Well, the October Read-a-Thon is over, hour 24 having come and gone between 4-5am my time. I had a lot of fun and got a lot more reading done than I would have otherwise. Here are my answers for the end-of-RAT meme and my final stats.
- Which hour was most daunting for you? – I don’t think there was any one particular hour, although I did have a fit of fitfulness whenever I took long breaks from reading, discovered I’d fallen asleep, etc., as I wanted to scramble to “catch up” in the following hour.
- Could you list a few high-interest books that you think could keep a Reader engaged for next year? – Of the books I read from this year, I’d suggest Year of the Flood, as it’s fast-moving and engaging and smart…but it’s not short.
- Do you have any suggestions for how to improve the Read-a-thon next year? – I honestly can’t think of any. The folks running the show seem to have it down as tight as can be.
- What do you think worked really well in this year’s Read-a-thon? – For me, things worked best when I set a timer and forced regular breaks instead of just reading until I felt I had to break for a while. Next year, I’ll try to do that the entire time as much as possible. The sense of routine/schedule helped.
- How many books did you read? – I completed one book, got 1/3 of the way through another, 1/4 of the way through a third and 50 pages into a fourth.
- What were the names of the books you read? – How to Live Safely in a Science Fictional Universe by Charles Yu (completed), And Then There Were None by Agatha Christie, The Aspern Papers by Henry James, and Year of the Flood by Margaret Atwood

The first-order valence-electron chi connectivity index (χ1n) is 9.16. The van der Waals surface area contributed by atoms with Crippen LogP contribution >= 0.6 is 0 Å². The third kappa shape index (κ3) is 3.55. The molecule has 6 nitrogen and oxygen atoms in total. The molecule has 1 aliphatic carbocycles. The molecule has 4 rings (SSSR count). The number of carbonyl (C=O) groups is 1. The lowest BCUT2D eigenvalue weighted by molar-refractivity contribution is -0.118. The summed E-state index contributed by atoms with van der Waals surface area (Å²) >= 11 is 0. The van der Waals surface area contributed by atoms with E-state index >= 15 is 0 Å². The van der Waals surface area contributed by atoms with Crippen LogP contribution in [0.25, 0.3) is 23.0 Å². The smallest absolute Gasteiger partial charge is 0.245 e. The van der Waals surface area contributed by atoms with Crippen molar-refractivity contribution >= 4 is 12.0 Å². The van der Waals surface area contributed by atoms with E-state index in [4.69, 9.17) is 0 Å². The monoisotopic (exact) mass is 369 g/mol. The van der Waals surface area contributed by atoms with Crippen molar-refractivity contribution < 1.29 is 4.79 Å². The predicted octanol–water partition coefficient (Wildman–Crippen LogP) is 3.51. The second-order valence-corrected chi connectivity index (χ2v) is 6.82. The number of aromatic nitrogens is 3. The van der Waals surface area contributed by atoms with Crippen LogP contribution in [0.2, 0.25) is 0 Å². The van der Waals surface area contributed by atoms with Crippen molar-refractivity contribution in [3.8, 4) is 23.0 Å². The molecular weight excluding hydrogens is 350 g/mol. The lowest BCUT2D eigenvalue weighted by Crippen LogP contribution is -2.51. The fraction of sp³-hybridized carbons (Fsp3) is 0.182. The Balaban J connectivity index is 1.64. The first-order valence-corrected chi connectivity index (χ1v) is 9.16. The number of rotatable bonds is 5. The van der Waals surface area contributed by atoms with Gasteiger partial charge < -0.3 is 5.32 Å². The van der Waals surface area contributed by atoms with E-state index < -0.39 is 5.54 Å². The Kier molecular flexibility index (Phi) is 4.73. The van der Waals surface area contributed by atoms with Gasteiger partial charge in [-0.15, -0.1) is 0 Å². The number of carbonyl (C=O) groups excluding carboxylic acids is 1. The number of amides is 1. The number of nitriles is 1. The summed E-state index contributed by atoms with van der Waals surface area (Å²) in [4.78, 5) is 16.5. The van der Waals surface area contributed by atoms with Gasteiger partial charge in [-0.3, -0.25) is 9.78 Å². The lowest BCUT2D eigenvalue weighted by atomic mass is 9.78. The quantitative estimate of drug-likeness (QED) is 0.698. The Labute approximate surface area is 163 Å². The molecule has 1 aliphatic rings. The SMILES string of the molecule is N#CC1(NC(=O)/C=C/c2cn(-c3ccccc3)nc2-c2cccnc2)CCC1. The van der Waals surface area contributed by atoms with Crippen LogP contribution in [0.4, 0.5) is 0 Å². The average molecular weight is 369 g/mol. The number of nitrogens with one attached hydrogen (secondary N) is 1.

- Which book did you enjoy most? – How to Live Safely… was a wonderful surprise. I know many people wouldn’t like it, but its particular mix of sci-fi, metafiction, metaphysics, autobiography, humor, and melancholy worked perfectly for my tastes.
- Which did you enjoy least? – The Aspern Papers was (rather is, as I’m not finished) a molasses-like slog. It’s not my favorite James, nor is it a classic that has held up over the years stylistically, I don’t think.
- If you were a Cheerleader, do you have any advice for next year’s Cheerleaders? – This question is not applicable to me, as I wasn’t a Cheerleader…but they did an awesome job!
- How likely are you to participate in the Read-a-thon again? What role would you be likely to take next time? – Very likely. I’m looking forward to the April incarnation! I’ll almost surely just be a reader again. I don’t feel ready for another role.
Here’s my final update and stats:
- 8:00-9:00pm – I fell asleep again here. I’m an insomniac, and if there’s one thing I’ve learned over the years it’s that if I try to sleep, I can’t…but if I try to read in the evening, it’s a surefire snooze-inducer.
- 9:00-10:00pm – And Then There Were None, page 1-46
- 10:00-11:30pm – Here my fiance got home from running dialysis, so we had our customarily-super-late dinner and chat session. Yes, we know we eat at odd hours.
- 11:30pm-sleep o’clock (I’m not exactly sure when that was! Looking at the pages I got through, I’m going to say 1.5 hours.) – And Then There Were None, page 47-114
Time read this update: 2 hours 30 minutes
Pages read this update: 114 pages
Total time read: 7 hours 15 minutes
Total pages read:368 pages
Total books finished: 1
So…I read just over 7 hours out of the designated 24, and I got through 368 pages. I’m a bit disappointed in my totals, but I’m not going to beat myself up about it. I know I did the best I could this time, and I have some ideas and tips I’ve learned from both my own experience and other participants’ input for how to up my stats next time. And I had fun!
Thanks to the read-a-thon organizers, hosts/co-hosts, cheerleaders and all the other readers for making this a fun event. I’ll see you all again in April!